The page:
Cyclowned: Benjamin Polk blogs Gopher hoops
You know Benjamin Polk from his work on the Timberwolves. He'll still augment Jonathan Kaminsky's coverage of pro basketball, but we've also inked a deal with Polk to cover the emerging Tubby Smith Era at the University of Minnesota. This is his first Gopher post.
Radio On! Considering that a person can turn on a TV and watch Kent Hrbek fish, I find it rather amazing that Tuesday's Gophers-Iowa State game could not be found on television anywhere, on any channel. I mean, is it possible that the matrix of visual culture could have failed to extend its reach, even to something as admittedly marginal as an early season college basketball game between two mediocre teams? Apparently. So, remembering all that can be gleaned from listening to a baseball game on the radio—the rhythms of the game, the rich textures of sound, the charming and melodic banter — I thought it would be interesting to try and listen to the entirety of the game on good old WCCO 830. It was not interesting. It turns out that listening to basketball on the radio is nothing like listening to baseball. In fact, it's not much different than sitting in front of the computer, watching the score update on the internet, something I'm embarrassed to say I have actually done. The lone advantage of the radio being that you can hear plainly when someone misses a shot, a sound I became very familiar with during the course of this game.
In any case, the Gophers managed to beat the Cyclones 68-58 in Tubby Smith's second game as head coach, boosting their record to 2-0. Iowa State finished in the lower tier of the Big 12 last year, and lost their leading scorer, Mike Taylor, who was kicked off the team for (as commentator Mike Grimm put it) “an accumulation of minor arrests”. But this was a road game, in front of what sounded like a hostile crowd, and considering how unwatchable the Gophers were last year, even against lesser competition (I'm thinking in particular of the excruciating and dispiriting loss to Northwestern), I'd say there's reason to be encouraged.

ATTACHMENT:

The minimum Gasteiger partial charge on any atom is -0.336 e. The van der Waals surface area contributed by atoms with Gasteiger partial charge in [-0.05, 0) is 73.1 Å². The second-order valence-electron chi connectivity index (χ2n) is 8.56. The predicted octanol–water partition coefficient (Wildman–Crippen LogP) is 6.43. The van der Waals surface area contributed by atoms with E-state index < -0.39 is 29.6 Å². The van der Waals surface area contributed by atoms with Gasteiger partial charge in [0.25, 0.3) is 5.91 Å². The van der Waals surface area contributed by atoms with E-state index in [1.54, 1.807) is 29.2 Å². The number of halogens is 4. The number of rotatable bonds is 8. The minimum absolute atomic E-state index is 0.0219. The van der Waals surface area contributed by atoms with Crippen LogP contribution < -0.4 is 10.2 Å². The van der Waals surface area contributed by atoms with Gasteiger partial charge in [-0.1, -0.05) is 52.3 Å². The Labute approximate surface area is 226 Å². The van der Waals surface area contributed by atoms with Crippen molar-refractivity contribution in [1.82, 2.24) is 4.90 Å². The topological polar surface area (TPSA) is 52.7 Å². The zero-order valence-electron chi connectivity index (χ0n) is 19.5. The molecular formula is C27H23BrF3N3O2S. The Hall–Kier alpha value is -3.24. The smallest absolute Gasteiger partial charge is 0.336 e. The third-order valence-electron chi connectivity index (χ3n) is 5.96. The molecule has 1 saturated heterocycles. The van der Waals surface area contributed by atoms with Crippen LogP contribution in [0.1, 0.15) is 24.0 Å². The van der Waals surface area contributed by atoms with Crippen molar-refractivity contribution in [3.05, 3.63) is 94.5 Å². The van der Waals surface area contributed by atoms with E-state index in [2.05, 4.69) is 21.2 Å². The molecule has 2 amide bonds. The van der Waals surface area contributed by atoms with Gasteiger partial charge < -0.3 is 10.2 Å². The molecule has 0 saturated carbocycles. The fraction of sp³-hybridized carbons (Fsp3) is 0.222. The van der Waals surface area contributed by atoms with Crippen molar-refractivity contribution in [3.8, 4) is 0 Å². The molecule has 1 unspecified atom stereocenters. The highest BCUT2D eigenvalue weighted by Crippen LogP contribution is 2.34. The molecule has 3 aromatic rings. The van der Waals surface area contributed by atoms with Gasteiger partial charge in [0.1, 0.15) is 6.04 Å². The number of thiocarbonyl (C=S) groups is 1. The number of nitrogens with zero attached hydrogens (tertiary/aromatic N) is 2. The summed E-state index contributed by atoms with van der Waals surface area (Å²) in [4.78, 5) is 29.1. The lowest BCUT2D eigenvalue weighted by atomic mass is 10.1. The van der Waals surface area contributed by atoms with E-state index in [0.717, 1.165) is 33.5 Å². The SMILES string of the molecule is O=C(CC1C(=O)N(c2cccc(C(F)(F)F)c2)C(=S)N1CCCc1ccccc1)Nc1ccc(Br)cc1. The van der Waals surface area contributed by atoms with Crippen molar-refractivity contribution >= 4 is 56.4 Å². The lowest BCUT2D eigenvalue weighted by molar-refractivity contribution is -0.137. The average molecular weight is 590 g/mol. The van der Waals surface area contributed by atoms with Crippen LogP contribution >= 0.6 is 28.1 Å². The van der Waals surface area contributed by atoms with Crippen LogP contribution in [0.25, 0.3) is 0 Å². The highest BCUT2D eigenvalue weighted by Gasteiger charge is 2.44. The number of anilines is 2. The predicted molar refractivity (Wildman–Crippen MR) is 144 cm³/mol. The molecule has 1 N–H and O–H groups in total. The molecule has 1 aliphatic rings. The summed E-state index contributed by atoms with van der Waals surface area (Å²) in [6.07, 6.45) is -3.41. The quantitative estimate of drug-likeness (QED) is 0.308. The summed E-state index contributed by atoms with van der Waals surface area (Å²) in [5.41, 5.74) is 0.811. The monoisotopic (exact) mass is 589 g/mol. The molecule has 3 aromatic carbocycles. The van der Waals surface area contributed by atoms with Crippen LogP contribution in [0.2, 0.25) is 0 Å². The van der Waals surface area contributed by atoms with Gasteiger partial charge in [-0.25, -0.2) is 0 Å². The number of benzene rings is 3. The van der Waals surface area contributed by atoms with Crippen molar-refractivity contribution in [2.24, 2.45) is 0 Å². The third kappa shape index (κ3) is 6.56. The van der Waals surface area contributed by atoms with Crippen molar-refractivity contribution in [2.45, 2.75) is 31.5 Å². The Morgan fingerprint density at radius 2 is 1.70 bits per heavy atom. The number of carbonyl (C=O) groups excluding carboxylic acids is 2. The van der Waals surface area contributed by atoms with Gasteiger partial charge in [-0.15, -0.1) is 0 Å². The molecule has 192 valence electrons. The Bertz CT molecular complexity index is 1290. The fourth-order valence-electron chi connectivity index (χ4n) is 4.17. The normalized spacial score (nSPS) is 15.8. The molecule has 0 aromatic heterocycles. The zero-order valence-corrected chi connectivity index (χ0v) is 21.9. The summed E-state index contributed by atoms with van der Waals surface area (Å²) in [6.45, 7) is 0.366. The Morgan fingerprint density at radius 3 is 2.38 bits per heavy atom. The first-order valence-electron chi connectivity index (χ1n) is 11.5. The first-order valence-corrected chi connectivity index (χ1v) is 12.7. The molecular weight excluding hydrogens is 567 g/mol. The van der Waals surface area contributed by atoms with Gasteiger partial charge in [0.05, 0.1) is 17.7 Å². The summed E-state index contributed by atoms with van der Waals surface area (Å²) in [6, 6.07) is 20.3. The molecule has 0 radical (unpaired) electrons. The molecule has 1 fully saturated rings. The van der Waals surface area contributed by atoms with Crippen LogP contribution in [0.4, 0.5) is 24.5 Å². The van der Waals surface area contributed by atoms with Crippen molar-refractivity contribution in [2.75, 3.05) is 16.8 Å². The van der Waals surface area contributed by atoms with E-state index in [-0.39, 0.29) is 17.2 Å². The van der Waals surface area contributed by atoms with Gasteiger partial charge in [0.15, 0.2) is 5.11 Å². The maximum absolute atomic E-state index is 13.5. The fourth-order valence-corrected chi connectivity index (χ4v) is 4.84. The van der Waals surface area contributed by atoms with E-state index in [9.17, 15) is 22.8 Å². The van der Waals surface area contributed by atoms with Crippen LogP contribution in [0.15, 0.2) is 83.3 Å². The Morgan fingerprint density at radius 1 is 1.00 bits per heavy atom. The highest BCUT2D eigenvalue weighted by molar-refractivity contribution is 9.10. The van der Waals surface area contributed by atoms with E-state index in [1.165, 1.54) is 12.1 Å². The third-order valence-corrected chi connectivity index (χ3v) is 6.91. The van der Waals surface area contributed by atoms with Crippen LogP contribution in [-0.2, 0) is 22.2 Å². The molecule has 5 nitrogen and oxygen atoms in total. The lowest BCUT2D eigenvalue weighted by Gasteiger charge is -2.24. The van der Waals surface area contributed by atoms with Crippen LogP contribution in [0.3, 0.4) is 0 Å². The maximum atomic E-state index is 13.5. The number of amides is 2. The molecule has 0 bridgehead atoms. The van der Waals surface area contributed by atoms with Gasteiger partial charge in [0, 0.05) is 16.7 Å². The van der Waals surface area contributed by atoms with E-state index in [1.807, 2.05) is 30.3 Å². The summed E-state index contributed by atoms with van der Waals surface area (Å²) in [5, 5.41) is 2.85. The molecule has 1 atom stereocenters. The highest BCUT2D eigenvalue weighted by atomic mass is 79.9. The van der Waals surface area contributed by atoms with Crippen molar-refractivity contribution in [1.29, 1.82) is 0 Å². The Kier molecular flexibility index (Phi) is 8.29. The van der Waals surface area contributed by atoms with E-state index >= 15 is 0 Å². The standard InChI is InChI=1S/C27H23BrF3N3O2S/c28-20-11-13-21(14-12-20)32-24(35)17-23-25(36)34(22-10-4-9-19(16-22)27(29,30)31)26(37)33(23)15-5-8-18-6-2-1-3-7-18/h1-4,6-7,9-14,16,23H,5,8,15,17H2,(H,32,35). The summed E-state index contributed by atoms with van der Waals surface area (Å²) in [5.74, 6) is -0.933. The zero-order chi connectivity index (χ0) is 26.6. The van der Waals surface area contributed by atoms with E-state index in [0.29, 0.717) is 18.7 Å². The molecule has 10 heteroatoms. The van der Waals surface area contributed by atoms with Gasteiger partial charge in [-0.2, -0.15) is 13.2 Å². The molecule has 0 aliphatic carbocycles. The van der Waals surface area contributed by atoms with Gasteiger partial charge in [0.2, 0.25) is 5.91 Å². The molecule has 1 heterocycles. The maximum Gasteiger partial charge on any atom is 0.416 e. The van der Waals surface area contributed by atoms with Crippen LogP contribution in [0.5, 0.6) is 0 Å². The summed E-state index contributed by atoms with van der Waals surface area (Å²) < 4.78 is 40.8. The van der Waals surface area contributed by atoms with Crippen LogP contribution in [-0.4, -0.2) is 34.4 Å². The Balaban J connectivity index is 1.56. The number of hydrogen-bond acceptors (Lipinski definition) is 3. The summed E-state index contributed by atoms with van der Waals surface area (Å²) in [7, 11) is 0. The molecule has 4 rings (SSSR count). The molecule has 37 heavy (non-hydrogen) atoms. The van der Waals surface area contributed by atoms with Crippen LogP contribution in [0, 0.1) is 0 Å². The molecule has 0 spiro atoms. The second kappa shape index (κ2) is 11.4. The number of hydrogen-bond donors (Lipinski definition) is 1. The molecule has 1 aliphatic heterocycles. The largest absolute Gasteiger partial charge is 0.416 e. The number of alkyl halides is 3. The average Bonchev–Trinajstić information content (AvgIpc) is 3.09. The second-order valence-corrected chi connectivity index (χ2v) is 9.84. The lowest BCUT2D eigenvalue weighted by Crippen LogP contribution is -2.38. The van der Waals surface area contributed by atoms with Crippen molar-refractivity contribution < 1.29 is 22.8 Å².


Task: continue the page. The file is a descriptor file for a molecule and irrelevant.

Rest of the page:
Ralphie and Me I was still a very young guy when Ralph Sampson was at the height of his powers with the Houston Rockets, before injuries and a mercurial temperament unraveled his career. He was an epically dominant college player at Virginia and a very good NBA player for a while—he and Hakeem Olajuwan were nicknamed “The Twin Towers” which, you know, probably won't happen again — but I'm a bit young to remember that stuff. My first and lasting memory of the man is watching him punch the Celtics' 6'1” Jerry Sichting in the face, starting a brief but intense bench-clearing brawl in Game 5 of the 1986 NBA Finals. Disgracefully, the episode is nowhere to be found on YouTube but I swear on the memory of my daydreaming, arm-flapping eight-year-old self that it really happened. I don't remember much else about that series (except for the fact that Bill Walton played in it), but the sudden violence of the situation and sheer ridiculousness of watching a 7'4” inch man with history's knobbiest knees attempt physical aggression has been seriously seared on my consciousness. Sorry Ralph, but I'm afraid that, for a whole generation of basketball fans, your crowning achievement is attempting to fight a guy nearly two feet shorter than yourself.
Well, things have really come full circle. You'll not find me reporting on recruiting too often—the whole specter of middle-aged men all googly-eyed and salivating like R. Crumb cartoons over 17-year-old boys whom they intend to professionalize (very, very briefly, and without actual remuneration) is just too unseemly and depressing for me to take. I'll just watch the games, thanks. But I'm very happy to report that Ralph Sampson III — a bit less gangly, but also probably less good at basketball than his famous Dad — has signed to play for the Gophers next year.
This becomes significant because the very same Jerry Sichting is now an assistant coach for the Timberwolves, bringing all the players in that two decades-old drama, myself included, back home to Minnesota where they belong. -- Benjamin Polk
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